John Cryan asks the big bonus question. But does he answer it?

Deutsche Bank - Foyer Bridge

“I have no idea why I was offered a contract with a bonus in it because I promise you I will not work any harder or any less hard in any year, in any day, because someone is going to pay me more or less.”

John Cryan, the new co-chief executive of Deutsche Bank, was only being honest. It has always been a fantasy that the whiff of a bonus makes members of the executive class strive harder or better. Pay-for-performance, the supposed philosophical underpinning, is an elaborate cover story, encouraged by fund managers who drink from the same trough and endorsed by consultants with spreadsheets for sale.

Jeroen van der Veer, former chief executive of oil giant Shell, was similarly candid half a decade ago: “If I had been paid 50% more, I would not have done [the job] better,” he said. “If I had been paid 50% less then I would not have done it worse.”

The problem, of course, is persuading remuneration committees to apply common sense, and executives to accept reform. Cryan, unlike Van der Veer, has made his comments at the start of his reign as chief executive. Does that mean he will refuse to sign the bonus-laden contract he regards as nonsensical?

Don’t hold your breath. When he was asked last month whether, given Deutsche’s appalling recent performance, he would decline to take a bonus for 2015 or 2016, Cryan didn’t exactly volunteer to lead by example. “This is a matter for the supervisory board,” he replied. That’s what they all say.

Good logic, bad tactics

Dermot Desmond never normally comes across as the hesitant type. The Irish investor-cum-gambler-cum-racehorse-owner stayed at the Sandy Lane hotel in Barbados in 1996 and liked it so much he decided to buy it the next day, or so the story goes.

A dash of impulsive spirit would have worked better at Ladbrokes if Desmond was serious about trying to quash the £2.3bn merger with Gala Coral. He launched in public his blistering point-by-point attack on the deal’s logic only last week. If he had fired off his analysis in July, soon after the betting firms announced their deal, he would have stood a better chance of converting a few sleepy fund managers to his cause.

As it was, 96% of votes backed the Ladbrokes board, implying that Desmond, waving his 2.8% holding, was virtually alone. That’s a shame because two central points raised by Desmond deserved a full debate. First, the “scale and cost” of shop disposals that will be forced by the Competition & Markets Authority (CMA), is “totally unknown”, and thus a big risk to the deal’s arithmetic.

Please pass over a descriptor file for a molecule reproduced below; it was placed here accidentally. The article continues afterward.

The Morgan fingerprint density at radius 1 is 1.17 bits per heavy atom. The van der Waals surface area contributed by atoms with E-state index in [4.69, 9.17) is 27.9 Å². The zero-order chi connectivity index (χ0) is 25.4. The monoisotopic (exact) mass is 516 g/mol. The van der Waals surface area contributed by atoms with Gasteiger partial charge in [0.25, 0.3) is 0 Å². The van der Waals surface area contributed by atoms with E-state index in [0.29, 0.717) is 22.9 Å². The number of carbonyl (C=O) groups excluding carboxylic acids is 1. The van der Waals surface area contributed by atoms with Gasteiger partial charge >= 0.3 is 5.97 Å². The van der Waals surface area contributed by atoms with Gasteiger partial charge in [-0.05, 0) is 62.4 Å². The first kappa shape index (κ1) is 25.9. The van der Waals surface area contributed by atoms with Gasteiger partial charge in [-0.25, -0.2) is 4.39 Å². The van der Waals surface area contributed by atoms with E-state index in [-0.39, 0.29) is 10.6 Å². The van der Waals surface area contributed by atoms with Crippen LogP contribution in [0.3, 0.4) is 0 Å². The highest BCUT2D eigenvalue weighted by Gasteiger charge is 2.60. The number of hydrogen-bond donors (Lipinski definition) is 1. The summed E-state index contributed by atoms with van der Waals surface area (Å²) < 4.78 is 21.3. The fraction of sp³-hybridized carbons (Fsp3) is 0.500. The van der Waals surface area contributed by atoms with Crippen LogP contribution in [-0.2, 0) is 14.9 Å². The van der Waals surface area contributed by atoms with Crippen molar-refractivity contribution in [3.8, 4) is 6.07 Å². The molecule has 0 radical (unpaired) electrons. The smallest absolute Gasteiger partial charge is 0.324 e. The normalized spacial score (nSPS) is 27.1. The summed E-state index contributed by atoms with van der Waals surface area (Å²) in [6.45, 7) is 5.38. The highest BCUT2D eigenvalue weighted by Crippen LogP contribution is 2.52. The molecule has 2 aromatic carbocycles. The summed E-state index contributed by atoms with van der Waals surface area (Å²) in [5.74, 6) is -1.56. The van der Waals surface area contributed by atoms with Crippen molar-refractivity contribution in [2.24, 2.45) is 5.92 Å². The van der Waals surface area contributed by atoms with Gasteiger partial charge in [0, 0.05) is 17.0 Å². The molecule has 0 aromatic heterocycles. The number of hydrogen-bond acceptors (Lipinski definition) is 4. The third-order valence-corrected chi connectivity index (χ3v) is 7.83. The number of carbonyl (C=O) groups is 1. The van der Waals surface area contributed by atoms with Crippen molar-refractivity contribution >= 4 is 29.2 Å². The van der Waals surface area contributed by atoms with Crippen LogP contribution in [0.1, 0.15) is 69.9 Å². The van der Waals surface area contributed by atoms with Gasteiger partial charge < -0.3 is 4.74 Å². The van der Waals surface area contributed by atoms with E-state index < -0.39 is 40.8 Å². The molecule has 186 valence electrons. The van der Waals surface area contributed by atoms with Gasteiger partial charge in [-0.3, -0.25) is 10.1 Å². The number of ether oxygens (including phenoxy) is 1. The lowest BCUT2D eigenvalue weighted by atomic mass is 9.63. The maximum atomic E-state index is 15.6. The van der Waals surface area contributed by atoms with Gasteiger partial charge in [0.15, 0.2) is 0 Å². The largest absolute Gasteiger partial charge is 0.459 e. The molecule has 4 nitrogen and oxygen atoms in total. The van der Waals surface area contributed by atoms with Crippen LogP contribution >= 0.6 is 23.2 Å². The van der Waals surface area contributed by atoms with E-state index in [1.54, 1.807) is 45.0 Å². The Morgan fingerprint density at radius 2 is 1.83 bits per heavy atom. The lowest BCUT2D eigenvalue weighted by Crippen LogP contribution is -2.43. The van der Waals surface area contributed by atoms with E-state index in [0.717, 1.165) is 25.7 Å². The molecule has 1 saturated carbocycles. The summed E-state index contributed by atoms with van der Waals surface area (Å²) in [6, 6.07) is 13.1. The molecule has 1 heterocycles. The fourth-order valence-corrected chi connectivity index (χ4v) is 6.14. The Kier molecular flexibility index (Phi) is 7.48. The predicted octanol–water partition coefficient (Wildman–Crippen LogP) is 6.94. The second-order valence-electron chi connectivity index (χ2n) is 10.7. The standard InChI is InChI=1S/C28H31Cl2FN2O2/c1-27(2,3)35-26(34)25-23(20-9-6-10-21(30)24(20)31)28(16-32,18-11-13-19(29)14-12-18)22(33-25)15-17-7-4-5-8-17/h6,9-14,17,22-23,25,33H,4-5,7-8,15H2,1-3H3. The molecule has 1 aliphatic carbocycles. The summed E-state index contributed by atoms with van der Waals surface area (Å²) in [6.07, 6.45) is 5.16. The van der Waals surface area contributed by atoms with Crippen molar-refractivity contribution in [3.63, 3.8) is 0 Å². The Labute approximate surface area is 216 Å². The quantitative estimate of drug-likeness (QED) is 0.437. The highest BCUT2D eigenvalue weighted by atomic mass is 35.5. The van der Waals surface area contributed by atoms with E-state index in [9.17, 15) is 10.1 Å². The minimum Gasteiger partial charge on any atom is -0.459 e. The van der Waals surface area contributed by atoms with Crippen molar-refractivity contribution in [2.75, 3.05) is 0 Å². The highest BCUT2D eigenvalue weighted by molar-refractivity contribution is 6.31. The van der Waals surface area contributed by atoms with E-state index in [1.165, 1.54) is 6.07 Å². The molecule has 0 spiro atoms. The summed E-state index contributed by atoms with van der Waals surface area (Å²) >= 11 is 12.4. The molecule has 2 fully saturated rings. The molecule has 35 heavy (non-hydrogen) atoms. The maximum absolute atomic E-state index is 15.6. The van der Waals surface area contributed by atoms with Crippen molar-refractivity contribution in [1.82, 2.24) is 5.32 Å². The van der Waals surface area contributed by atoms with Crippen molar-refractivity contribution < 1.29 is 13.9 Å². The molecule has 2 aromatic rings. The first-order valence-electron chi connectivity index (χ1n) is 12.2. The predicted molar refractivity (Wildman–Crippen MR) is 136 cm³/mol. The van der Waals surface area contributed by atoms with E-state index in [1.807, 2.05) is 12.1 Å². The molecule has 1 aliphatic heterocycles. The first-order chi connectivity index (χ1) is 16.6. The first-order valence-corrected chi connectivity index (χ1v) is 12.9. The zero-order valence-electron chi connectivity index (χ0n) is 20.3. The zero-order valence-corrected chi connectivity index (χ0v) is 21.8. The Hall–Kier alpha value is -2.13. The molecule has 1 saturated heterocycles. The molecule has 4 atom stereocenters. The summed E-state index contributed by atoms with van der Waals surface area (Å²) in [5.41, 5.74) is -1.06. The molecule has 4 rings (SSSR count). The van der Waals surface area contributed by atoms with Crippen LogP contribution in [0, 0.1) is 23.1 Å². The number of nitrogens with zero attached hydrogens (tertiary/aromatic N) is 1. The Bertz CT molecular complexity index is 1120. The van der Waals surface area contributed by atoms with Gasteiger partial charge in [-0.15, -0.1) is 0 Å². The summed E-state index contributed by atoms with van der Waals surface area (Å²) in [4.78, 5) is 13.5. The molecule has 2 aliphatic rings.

Second, Playtech, software supplier to both Ladbrokes and Coral, will receive a £75m termination payment as a result of the merger but will then be rehired on terms as least as good as the old ones; that hardly indicates tough negotiating by the merger partners.

Desmond, after confessing regret at not going public earlier, vowed to attempt a late run on the outside. In practice, that means trying to force a fresh shareholder vote on the deal after the CMA has spoken. Since Ladbrokes chairman Peter Erskine has already said no, another vote looks a very long shot indeed. Desmond got his tactics wrong.

Rolls-Royce must reserve its seats

Even after five profits warnings in two years, it’s still too early for Rolls-Royce to be confident that its rotten run is about to end. New(ish) chief executive Warren East confessed that “mud in the system” and “accounting fog” could mask problems that would prompt another warning.

Fair enough. By this stage shareholders will be happy with any boss who promises to improve internal controls, remove bureaucracy and respond quicker to shifts in the market. East’s blueprint for self-help sounds like the work of half a decade, but the prescription seems broadly correct.

Does he need a helper? Specifically, should ValueAct, a US activist hedge fund and now 10% shareholder in Rolls, be granted its request for a seat on the board? The company is considering the proposal and many big City shareholders are said to be keen.

Don’t do it. Hedge funds come in many varieties and ValueAct is more long-termist than most. It is also said to be co-operative in style. But it is too soon for a board seat. Let ValueAct offer its ideas and any expertise from the outside and assess its contributions after a year or so. East and colleagues should have a clear run at the outset – it’s what they are being paid for.

Powered by Guardian.co.ukThis article was written by Nils Pratley, for The Guardian on Tuesday 24th November 2015 19.35 Europe/London

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